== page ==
Gem #127: Iterators in Ada 2012 - Part 1
Let's get started...
The following examples assume we have instantiated an Ada list such as:
with Ada.Containers.Doubly_Linked_Lists; ... declare package Integer_Lists is new Ada.Containers.Doubly_Linked_Lists (Integer); use Integer_Lists; L : Integer_Lists.List; begin L.Append (10); L.Append (20); end;
In Ada 2005, an iteration over this list would look like:
declare C : Integer_Lists.Cursor; begin C := First (L); while Has_Element (C) loop -- Print current value Put_Line (Integer'Image (Element (C))); -- Change the element in place in the list Replace_Element (L, C, Element (C) + 1); Next (C); end loop; end;
If the list contains elements more complex than integers (controlled types for instance), the above code is not very efficient, since a call to function Element will return a copy of the element. To avoid a copy, one could use a nested subprogram and the procedures Query_Element and Update_Element, but that would make the code more complex and less readable.
Ada 2012 defines three forms of iterators. The first form is called a generalized iterator. The syntax and semantics for it is given in the Ada 2012 Reference Manual (5.5.2), but here is an example of its use:
for C in L.Iterate loop Put_Line (Integer'Image (Element (C))); Replace_Element (L, C, Element (C) + 1); end loop;
In this code, C is also a cursor just like before, but it takes on values returned by the Iterate function defined in the list instantiation. This code is basically hiding the calls to First, Has_Element, and Next.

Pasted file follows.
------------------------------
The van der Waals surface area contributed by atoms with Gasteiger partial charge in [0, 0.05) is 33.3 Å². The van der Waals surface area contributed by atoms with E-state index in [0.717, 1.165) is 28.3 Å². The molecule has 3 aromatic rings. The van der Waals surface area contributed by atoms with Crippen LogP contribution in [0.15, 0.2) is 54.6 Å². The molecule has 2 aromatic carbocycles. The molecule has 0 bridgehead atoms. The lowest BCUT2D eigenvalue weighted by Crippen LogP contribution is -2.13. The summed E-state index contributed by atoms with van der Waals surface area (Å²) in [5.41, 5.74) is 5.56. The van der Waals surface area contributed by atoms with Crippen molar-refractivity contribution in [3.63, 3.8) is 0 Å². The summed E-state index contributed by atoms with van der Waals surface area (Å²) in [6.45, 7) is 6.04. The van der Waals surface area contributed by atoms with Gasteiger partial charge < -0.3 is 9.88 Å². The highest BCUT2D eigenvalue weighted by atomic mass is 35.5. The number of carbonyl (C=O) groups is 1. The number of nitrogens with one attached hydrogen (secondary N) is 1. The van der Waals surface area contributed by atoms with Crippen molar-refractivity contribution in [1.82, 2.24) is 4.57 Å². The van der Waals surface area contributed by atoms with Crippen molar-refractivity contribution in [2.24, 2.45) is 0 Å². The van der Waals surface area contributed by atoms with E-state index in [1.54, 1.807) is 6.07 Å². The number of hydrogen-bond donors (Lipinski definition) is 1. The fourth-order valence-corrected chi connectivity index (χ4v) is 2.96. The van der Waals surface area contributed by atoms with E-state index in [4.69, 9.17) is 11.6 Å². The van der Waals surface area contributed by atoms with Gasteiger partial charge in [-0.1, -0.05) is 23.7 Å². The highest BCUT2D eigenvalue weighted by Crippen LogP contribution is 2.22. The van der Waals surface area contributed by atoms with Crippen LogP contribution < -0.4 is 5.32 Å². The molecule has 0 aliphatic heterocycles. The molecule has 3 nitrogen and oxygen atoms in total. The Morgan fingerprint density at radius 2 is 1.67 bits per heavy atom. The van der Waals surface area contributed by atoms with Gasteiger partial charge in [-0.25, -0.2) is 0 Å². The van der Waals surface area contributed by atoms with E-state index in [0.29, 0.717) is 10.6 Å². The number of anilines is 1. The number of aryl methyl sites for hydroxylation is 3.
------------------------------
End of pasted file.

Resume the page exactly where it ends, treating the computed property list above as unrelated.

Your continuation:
The second form of iterator, called a container element iterator, is even more user friendly and hides the use of cursors completely. This form of iterator gives direct access to the elements of a container (see Annex A of the Ada RM for specifications of the predefined containers):
for E of L loop -- Note "of" instead of "in" here Put_Line (Integer'Image (E)); E := E + 1; end loop;
The third form of iterator, called an array component iterator, is similar to a container element iterator, but applies to array types. Here is an example of this form:
declare Arr : array (1 .. 2) of Integer := (1 => 10, 2 => 20); begin for E of Arr loop Put_Line (Integer'Image (E)); E := E + 1; -- Change in place end loop; end;
As the example shows, we can even modify the iterator element E directly, and this modifies the value in the list itself. This is also efficient code when the list contains complex types, since E is not a copy of an element, but a reference to it.
The second part of this Gem series will explain how to write your own iterators and how the loops shown above are expanded by the compiler.
Last Updated: 10/13/2017
Posted on: 6/11/2012